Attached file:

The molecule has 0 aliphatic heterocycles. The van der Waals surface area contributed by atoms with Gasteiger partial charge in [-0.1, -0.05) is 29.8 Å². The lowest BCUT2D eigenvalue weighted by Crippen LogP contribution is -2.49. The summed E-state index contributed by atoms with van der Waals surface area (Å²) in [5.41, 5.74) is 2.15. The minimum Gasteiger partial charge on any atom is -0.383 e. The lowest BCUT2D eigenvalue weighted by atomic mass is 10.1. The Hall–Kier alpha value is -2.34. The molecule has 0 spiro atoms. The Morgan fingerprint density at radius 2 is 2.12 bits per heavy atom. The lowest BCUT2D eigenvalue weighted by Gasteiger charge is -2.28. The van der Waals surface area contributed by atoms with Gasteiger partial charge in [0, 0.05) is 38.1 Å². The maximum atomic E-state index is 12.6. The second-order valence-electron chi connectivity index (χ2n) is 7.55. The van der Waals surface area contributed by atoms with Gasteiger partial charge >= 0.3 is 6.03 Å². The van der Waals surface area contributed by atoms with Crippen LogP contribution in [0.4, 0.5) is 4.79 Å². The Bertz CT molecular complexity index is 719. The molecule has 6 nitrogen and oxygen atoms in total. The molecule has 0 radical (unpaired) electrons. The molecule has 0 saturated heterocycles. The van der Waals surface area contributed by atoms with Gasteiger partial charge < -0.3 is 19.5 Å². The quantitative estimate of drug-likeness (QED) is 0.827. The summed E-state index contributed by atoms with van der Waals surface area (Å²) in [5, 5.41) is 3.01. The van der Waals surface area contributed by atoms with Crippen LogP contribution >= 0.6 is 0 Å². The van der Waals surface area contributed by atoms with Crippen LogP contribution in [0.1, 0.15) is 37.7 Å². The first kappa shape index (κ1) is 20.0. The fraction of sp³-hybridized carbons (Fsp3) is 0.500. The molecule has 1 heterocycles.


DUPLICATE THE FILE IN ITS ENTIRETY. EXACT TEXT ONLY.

The molecule has 0 aliphatic heterocycles. The van der Waals surface area contributed by atoms with Gasteiger partial charge in [-0.1, -0.05) is 29.8 Å². The lowest BCUT2D eigenvalue weighted by Crippen LogP contribution is -2.49. The summed E-state index contributed by atoms with van der Waals surface area (Å²) in [5.41, 5.74) is 2.15. The minimum Gasteiger partial charge on any atom is -0.383 e. The lowest BCUT2D eigenvalue weighted by atomic mass is 10.1. The Hall–Kier alpha value is -2.34. The molecule has 0 spiro atoms. The Morgan fingerprint density at radius 2 is 2.12 bits per heavy atom. The lowest BCUT2D eigenvalue weighted by Gasteiger charge is -2.28. The van der Waals surface area contributed by atoms with Gasteiger partial charge in [0, 0.05) is 38.1 Å². The maximum atomic E-state index is 12.6. The second-order valence-electron chi connectivity index (χ2n) is 7.55. The van der Waals surface area contributed by atoms with Gasteiger partial charge >= 0.3 is 6.03 Å². The van der Waals surface area contributed by atoms with Crippen LogP contribution in [0.4, 0.5) is 4.79 Å². The Bertz CT molecular complexity index is 719. The molecule has 6 nitrogen and oxygen atoms in total. The molecule has 0 radical (unpaired) electrons. The molecule has 0 saturated heterocycles. The van der Waals surface area contributed by atoms with Gasteiger partial charge < -0.3 is 19.5 Å². The quantitative estimate of drug-likeness (QED) is 0.827. The summed E-state index contributed by atoms with van der Waals surface area (Å²) in [5, 5.41) is 3.01. The van der Waals surface area contributed by atoms with Crippen LogP contribution >= 0.6 is 0 Å². The van der Waals surface area contributed by atoms with Crippen LogP contribution in [0.1, 0.15) is 37.7 Å². The first kappa shape index (κ1) is 20.0. The fraction of sp³-hybridized carbons (Fsp3) is 0.500. The molecule has 1 heterocycles.